This is kind of amazing, if you think about it. The Shahbagh protest was large. But 2013 saw much larger ones, too. Simply being willing to show up in large numbers is no guarantee of influence in this country. Rather, the Shahbagh movement had the advantages of speaking for the foundation of ethnic nationalism on which the country based its liberation movement.
So the movement won some victories, however spooky its cries for death might have been.
The idea of demanding a change in Quader Mollah’s sentence was popular because it made sense: what imprisonment could possibly be enough, after a man had murdered hundreds of people and gone free for four decades? The protesters’ concerns about corruption resulting in the reversal of the sentence also reinforced their point about demanding the ultimate punishment.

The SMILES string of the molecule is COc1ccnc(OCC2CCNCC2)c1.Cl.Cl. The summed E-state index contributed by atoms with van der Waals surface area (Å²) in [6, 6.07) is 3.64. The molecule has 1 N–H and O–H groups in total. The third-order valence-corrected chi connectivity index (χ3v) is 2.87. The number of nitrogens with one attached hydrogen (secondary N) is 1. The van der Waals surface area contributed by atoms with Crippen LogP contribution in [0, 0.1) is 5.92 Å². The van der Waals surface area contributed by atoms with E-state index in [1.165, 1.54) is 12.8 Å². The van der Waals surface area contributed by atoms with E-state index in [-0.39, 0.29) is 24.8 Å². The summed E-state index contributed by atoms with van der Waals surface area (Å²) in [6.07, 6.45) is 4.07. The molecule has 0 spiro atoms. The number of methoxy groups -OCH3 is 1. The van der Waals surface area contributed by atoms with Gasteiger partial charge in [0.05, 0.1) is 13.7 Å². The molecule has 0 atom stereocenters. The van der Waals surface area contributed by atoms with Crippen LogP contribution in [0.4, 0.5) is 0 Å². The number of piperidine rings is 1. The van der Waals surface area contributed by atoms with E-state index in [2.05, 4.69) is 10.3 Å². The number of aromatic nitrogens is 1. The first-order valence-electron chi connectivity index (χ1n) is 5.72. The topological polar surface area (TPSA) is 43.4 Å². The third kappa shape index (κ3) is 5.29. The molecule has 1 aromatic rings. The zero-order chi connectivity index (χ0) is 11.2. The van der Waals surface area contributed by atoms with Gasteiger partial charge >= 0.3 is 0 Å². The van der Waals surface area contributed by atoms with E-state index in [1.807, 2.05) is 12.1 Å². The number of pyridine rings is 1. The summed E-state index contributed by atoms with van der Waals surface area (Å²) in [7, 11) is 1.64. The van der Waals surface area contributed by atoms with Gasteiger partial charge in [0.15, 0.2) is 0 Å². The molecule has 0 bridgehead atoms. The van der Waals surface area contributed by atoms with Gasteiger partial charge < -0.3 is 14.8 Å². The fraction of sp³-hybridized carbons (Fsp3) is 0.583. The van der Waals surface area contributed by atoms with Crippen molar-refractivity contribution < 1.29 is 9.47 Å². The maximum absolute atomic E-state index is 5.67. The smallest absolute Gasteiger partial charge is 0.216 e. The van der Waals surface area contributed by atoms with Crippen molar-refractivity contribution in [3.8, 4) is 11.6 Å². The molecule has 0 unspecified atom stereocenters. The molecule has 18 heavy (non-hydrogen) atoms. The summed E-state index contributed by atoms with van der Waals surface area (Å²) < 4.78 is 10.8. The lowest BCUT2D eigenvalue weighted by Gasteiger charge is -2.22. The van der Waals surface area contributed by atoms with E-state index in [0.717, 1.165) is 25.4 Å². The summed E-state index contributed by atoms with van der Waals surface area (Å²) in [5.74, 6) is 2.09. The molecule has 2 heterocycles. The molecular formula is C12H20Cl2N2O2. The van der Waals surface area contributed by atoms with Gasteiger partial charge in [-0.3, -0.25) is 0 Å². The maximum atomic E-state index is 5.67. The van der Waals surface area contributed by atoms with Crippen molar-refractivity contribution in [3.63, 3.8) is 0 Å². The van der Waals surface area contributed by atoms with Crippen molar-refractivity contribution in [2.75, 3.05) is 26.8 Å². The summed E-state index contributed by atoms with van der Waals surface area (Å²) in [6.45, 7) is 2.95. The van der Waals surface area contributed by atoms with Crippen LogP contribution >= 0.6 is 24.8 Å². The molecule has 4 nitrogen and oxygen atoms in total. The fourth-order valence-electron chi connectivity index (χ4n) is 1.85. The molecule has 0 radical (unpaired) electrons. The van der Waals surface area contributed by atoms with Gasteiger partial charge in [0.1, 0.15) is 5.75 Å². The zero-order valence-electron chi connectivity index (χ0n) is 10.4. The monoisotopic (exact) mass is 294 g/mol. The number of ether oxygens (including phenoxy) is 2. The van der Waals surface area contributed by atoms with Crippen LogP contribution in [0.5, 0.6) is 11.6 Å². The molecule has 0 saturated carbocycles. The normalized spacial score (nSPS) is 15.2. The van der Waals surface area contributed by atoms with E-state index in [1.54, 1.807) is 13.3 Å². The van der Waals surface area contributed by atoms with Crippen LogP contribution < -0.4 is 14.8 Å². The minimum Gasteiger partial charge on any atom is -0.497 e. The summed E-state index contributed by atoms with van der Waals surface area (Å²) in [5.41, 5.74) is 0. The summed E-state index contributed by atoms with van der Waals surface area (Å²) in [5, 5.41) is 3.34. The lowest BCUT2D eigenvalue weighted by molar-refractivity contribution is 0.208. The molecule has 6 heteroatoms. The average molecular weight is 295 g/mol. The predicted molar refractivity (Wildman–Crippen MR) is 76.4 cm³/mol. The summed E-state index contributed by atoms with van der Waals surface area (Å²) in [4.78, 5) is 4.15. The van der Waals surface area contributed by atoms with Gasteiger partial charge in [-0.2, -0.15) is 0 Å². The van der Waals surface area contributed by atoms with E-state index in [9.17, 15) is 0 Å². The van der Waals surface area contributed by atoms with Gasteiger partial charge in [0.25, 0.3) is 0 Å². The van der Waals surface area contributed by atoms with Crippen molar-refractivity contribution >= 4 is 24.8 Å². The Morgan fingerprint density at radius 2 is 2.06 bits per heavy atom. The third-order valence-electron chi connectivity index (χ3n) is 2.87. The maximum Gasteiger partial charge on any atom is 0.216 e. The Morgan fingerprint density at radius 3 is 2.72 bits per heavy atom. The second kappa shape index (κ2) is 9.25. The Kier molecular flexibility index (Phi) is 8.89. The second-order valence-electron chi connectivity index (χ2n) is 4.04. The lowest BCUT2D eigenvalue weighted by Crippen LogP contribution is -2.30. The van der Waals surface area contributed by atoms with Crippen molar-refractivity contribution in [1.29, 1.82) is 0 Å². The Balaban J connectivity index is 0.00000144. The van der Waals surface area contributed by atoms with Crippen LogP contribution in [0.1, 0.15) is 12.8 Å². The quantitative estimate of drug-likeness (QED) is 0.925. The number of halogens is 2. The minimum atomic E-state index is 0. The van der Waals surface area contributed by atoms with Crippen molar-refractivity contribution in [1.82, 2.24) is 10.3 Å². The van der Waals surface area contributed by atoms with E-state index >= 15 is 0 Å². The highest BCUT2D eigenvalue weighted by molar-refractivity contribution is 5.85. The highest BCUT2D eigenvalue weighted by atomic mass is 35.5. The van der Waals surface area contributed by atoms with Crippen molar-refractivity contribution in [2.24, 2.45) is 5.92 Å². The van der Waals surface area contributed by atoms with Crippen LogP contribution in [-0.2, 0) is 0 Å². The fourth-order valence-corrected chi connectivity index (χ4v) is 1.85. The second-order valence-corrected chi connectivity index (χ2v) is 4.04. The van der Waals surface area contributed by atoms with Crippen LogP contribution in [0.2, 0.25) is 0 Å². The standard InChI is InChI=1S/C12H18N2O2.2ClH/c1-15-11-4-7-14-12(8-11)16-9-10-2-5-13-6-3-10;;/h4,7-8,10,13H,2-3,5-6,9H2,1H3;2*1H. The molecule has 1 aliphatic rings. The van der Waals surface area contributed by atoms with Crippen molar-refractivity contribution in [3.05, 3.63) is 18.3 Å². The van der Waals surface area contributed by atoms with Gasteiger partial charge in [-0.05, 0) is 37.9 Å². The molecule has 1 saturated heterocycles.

The problem was that the demand to alter Quader Mollah’s sentence further eroded the rule of law, delegitimising the entire tribunal process. His death became an abstract act of revenge, not a well-supported conviction.
The other problem was that it invited retaliation from activists on the far right of the political spectrum. The problem with revenge is that it can become an endless cycle. Too often, the people you get revenge on will also want to get revenge on you.